Today at Facebook’s f8 developers conference, an upbeat Andy Samberg Mark Zuckerberg unveiled Timeline, demonstrated in the video above. He described it as “the heart of your Facebook experience, completely rethought from the ground up. Timeline is the story of your life.”
Timelines’ three key features — "all your stories, all your apps, and a new way to express who you are" — expand the user profile all the way back to ... well, as far as you want it to go back.
Get ready to curate your life stream and engage with friends in “real-time serendipity in a friction-less experience.” It also make the site a lot more visual — photos are now bigger, with the timeline optimized for tablets and connected devices, and it can embed apps to incorporate music and other rich media elements.
Below, watch a video demo and find out more about the changes coming to Facebook, and why.
The key design challenge, which Zuckerberg noted they’d been working on for a year, was how to display all this content on one page. Timeline shows recent content in a new grid-view and items going back in time are summarized and not featured prominently.
The heart of the FB experience has, and always will be, the user profile. Originally, Zuckerberg said, user profiles simulated the first five minutes of a conversation with a friend or stranger (where you live, what you do, where you went to school, your relationship status) and then the updated Profile in 2008 extended that conversation to the most recent 15 minutes of your life: what you're doing now, via the status update.
The new Profile unveiled today is “the rest” of a deeper, more meaningflu conversation, as you might have over a couple of hours with a good friend, said Zuckerberg, who touted engagement as the heart of the social graph. “We wanted to design a place that feels like your home.”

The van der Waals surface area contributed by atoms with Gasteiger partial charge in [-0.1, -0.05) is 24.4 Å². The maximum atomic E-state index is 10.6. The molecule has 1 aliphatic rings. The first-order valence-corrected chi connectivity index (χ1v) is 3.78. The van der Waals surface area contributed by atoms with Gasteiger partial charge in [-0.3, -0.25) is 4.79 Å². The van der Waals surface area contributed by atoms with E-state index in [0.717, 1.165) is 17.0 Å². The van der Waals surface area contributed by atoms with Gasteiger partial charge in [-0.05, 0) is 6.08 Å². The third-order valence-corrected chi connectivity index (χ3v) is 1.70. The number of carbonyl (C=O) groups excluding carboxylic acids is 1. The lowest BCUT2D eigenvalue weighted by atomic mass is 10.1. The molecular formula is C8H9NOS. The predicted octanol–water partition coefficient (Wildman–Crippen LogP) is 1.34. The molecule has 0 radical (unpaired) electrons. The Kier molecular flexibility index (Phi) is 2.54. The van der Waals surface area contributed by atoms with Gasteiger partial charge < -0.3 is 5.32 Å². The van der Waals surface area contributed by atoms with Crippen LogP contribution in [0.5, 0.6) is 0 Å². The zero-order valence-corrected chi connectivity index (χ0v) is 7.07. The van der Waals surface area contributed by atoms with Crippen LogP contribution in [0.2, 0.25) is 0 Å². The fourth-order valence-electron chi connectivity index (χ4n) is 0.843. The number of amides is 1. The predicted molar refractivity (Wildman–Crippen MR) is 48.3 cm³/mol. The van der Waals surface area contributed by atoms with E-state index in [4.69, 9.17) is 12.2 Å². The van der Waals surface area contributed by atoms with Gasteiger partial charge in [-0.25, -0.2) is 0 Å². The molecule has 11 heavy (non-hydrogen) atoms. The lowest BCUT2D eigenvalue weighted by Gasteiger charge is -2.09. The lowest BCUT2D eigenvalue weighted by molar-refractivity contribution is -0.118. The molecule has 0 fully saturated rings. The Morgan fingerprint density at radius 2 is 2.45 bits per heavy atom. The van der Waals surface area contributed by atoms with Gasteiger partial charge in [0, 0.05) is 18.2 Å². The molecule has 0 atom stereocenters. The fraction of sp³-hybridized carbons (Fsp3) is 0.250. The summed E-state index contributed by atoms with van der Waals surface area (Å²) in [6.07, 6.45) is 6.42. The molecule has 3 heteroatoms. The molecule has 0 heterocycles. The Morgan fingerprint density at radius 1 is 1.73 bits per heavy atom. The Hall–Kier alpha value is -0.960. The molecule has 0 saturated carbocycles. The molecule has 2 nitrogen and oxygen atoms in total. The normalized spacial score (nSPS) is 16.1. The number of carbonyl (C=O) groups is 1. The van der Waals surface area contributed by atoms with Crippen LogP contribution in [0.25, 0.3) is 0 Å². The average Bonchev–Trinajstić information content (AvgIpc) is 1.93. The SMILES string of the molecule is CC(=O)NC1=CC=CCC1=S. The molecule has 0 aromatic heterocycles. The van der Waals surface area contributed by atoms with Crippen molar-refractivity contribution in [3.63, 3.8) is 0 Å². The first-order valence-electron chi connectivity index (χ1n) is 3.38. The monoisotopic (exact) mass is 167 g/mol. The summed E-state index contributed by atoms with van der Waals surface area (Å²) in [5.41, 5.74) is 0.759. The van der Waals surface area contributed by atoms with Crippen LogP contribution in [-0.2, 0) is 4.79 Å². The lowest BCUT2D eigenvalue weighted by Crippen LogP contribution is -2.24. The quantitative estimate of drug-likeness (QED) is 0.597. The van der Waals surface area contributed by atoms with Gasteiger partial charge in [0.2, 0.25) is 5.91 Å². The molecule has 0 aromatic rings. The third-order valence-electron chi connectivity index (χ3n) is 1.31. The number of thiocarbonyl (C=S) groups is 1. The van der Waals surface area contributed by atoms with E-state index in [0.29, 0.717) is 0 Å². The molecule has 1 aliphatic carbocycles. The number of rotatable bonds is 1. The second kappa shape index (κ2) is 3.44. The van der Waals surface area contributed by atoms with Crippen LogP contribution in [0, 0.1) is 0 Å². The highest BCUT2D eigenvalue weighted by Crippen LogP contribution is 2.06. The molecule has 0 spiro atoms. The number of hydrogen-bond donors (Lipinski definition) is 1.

The next era of social defined by apps and depth of engagement through Open Graph is “a new aesthetic” for FB exemplified by Timeline. “People are going to want to express all sorts of things about their lives and they’re going to rely on apps to help them out,” Zuckerberg said, who used the word "beautiful" to describe how FB wants to elevate the user experience.
A "new class of social apps" was pitched as: "Express who you are through all the things that you do — the music you love, the recipes you enjoy, the runs you take, and more."
The Ticker feature (the feed that floats along the right side of Facebook) will enhance the user profile with a lightweight stream of everything going on, not delivered through the News Feed, “but a socially acceptable way to express lightweight activity in a new order of magnitude.”
Music apps like Spotify, demonstrated in the keynote, will let users post live activity like listening to music (or playing games) so friends can join in.
Lifestyle apps about daily activities like cooking, running or biking make sharing "real-time serendipity" for Facebook users.
Open Graph is rethinking the music and media industries, cueing cameos on-stage from Spotify CEO Daniel Ek and Netflix CEO Reed Hastings.
Ek believes that Open Graph apps will let people listen to more music in a wider variety, making it a more social and engaged experience for which people are twice as likely to pay. Social discovery on FB is bringing people back to paying for music.
Instead of sending users to outside websites, the features can allow users to read, watch, or listen to content right inside of Facebook itself.
Canvas apps from brands like Vivo, Spotify and Hulu, built into Facebook, enable users to click a link in the Ticker or on a user’s music page to instantly listen to music on FB, while lifestyle apps like Nike+ Run Tracker or Foodspotting automatically log user’s into that app directly on Facebook.
This new generation of social apps has its own FB verbiage, with clickable verbs like “Mark is watching his own f8 keynote.”
And that same Mark reminded us that last month, "For the first time ever, in a single day we had half a billion people use Facebook."
The world of social will never be the same and there’s no looking back now — except maybe on Timeline.